A few of us at Fortune’s Brainstorm event in Pasadena, CA took the opportunity to sit down over pasta with Vishal Sikka, CTO of SAP. We had to draw him back every ten minutes or so from meandering to scripted SAP messages (like “we are the backbone of world trade” - which makes them sound like telcos – no matter what businesses do, in the end they have to use our pipes for order processing, accounts payable etc) – in return we stayed away from too many unpleasant questions about clouds and BusinessByDesign.
It was good to see him talk about trends and technologies that he is excited about. Here is a man who day in, day out deals with some of the smartest technology executives at SAP, its partners and some of its largest and most sophisticated customers. He is also asked to react to moves and plans of every kind of tech competitor. As he said “Disruption is a way of life for us”.
In addition to smart meters and sensors, other areas he talked about:
Social Networks: “I am amazed to hear people spend an hour or more a day on Facebook. But clearly something is happening here and we need to leverage these emerging social graphs with more enterprise robust tools”
Mobility: “we run the iTunes administrative backbone. As Apple, RIm, other apps stores explode, think of similar opportunities for our engines” Also, moving several SAP analytical capabilities to mobile platforms.
Communities: SAP is building a contractor management solution. Not so much because that functionality is new or challenging, but to see how various communities of all kinds can be federated.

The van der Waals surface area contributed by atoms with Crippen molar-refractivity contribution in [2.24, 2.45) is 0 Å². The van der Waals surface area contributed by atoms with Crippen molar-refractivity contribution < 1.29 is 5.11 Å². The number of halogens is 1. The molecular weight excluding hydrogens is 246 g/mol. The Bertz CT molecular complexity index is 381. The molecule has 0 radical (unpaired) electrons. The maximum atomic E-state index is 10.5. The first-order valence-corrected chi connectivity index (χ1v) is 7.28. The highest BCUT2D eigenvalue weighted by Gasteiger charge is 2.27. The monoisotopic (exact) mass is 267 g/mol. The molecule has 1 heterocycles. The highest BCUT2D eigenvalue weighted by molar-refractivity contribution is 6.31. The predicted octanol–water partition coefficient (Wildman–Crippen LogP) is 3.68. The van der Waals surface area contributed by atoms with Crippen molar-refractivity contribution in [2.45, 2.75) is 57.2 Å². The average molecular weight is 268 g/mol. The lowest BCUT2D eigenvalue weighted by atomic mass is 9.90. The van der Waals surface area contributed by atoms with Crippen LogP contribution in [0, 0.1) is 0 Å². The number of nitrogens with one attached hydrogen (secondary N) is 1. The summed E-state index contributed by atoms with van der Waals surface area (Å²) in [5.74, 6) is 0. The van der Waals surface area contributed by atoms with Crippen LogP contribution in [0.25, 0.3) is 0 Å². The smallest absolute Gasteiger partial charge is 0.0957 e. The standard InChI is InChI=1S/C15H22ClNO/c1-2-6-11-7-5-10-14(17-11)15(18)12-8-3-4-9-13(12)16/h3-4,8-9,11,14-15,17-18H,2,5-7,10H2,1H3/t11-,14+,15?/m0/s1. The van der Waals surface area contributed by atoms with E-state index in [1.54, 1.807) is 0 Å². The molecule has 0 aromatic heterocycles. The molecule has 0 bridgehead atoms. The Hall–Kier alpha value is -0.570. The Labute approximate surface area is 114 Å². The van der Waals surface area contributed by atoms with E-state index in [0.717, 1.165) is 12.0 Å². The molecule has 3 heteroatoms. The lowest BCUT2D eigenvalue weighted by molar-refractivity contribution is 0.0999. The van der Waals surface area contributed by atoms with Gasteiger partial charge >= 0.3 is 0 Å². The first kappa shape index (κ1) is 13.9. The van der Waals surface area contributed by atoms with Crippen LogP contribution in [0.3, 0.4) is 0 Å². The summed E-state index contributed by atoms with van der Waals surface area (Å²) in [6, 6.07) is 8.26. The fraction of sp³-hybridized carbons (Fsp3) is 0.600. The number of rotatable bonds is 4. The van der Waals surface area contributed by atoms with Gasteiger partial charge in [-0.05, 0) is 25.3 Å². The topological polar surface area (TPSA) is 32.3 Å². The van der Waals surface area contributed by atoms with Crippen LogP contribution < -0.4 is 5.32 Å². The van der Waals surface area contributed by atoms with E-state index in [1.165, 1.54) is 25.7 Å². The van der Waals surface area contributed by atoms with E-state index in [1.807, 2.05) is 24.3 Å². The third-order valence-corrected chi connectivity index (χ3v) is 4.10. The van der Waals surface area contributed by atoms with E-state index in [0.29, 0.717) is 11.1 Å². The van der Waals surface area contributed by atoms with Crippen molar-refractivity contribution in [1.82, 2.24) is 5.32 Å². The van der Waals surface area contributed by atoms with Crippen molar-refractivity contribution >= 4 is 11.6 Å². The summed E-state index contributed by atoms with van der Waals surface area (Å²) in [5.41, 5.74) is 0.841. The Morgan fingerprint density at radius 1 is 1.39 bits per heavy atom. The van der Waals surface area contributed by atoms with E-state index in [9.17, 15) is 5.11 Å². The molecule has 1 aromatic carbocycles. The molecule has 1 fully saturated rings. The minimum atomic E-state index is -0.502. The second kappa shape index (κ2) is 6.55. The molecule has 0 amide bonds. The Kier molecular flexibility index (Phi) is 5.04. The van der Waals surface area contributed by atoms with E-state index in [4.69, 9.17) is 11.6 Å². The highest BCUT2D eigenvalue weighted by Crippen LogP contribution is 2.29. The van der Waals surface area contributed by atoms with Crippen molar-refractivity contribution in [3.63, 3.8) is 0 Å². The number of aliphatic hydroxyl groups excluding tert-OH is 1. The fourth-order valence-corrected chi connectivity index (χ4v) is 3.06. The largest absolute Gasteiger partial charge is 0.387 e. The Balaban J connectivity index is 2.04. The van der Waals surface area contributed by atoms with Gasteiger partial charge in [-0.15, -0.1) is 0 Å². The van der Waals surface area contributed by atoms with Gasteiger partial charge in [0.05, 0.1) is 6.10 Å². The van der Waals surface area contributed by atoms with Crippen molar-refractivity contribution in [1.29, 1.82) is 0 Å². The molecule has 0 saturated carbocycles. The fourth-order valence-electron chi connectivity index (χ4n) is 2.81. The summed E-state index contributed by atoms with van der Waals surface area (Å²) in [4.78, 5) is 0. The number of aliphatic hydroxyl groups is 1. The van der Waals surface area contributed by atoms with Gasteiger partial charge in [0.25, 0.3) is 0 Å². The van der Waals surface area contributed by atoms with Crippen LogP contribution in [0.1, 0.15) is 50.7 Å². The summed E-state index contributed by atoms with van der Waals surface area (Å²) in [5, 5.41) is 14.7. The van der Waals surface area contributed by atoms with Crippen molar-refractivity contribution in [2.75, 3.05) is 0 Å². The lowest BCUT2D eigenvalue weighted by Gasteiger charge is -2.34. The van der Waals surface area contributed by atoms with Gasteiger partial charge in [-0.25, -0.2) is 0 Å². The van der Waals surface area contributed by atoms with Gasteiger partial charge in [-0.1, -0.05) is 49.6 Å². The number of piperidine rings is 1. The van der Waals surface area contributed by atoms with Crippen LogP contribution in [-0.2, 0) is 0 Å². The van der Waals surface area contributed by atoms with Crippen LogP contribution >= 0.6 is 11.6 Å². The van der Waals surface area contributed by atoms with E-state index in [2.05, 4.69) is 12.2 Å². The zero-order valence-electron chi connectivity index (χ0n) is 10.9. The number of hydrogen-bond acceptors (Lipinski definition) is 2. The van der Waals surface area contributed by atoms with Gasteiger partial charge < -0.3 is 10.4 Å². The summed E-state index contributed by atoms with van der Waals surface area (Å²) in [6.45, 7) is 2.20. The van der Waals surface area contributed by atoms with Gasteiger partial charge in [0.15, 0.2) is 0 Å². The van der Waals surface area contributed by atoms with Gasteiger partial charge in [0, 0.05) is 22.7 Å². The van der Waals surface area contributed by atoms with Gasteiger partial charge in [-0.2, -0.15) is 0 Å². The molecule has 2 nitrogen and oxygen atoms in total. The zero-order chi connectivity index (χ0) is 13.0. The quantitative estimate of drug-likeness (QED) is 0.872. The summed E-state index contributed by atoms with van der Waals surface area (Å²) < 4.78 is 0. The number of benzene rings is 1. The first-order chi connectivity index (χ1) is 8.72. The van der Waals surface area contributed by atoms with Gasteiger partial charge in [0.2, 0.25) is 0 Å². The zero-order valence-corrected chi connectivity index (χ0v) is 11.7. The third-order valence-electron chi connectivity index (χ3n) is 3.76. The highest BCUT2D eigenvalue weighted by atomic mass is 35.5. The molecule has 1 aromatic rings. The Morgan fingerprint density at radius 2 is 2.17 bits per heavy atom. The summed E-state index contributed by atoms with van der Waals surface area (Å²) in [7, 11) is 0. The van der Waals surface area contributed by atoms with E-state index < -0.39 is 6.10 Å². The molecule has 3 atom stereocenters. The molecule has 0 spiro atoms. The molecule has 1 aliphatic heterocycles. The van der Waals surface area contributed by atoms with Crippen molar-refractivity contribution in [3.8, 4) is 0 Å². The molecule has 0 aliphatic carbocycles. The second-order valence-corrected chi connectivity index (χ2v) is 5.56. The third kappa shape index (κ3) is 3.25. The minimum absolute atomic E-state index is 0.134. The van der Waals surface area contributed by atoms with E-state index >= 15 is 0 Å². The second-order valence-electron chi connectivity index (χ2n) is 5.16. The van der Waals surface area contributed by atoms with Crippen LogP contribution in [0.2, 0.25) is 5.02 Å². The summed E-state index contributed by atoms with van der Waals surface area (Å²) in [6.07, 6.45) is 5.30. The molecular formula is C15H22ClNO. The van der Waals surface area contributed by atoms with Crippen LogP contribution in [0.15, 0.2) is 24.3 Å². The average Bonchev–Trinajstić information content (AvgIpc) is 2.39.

Processing improvements: He was most animated when talking about in-memory databases and multi-core architectures. A bit of a repeat of what Hasso Plattner presented at Sapphire
Analytics: huge opportunity still in helping customers cross-leverage existing transaction and Business Objects analytics. To my question about predictive and web analytics, his response : the average customer is not ready for “advanced analytics”. He is excited, though about visualization opportunity around large data sets.
The term “night-watchman” came up a few times during the session – my term for SAP’s responsibilities to provide industrial-strength functionality. I have commented before SAP takes that job very seriously. It was good to hear the dreamer and artist part of SAP come out during this visit with Vishal.
Update: Jeff Nolan's notes from the meeting